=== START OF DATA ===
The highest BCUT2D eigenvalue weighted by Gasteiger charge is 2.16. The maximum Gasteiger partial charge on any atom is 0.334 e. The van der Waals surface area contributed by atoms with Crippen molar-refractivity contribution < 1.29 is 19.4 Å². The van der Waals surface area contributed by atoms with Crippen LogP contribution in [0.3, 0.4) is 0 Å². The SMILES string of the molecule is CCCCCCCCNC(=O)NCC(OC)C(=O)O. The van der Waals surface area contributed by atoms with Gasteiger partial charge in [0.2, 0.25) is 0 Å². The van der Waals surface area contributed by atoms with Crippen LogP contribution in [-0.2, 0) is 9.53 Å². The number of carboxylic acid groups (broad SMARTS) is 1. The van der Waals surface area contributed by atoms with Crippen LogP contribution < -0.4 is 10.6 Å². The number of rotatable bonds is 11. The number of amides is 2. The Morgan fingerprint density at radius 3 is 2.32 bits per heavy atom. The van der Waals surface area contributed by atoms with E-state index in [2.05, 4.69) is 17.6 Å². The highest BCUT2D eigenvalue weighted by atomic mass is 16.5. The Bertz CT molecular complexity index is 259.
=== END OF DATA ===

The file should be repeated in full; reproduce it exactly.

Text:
The highest BCUT2D eigenvalue weighted by Gasteiger charge is 2.16. The maximum Gasteiger partial charge on any atom is 0.334 e. The van der Waals surface area contributed by atoms with Crippen molar-refractivity contribution < 1.29 is 19.4 Å². The van der Waals surface area contributed by atoms with Crippen LogP contribution in [0.3, 0.4) is 0 Å². The SMILES string of the molecule is CCCCCCCCNC(=O)NCC(OC)C(=O)O. The van der Waals surface area contributed by atoms with Gasteiger partial charge in [0.2, 0.25) is 0 Å². The van der Waals surface area contributed by atoms with Crippen LogP contribution in [-0.2, 0) is 9.53 Å². The number of carboxylic acid groups (broad SMARTS) is 1. The van der Waals surface area contributed by atoms with Crippen LogP contribution < -0.4 is 10.6 Å². The number of rotatable bonds is 11. The number of amides is 2. The Morgan fingerprint density at radius 3 is 2.32 bits per heavy atom. The van der Waals surface area contributed by atoms with E-state index in [2.05, 4.69) is 17.6 Å². The highest BCUT2D eigenvalue weighted by atomic mass is 16.5. The Bertz CT molecular complexity index is 259.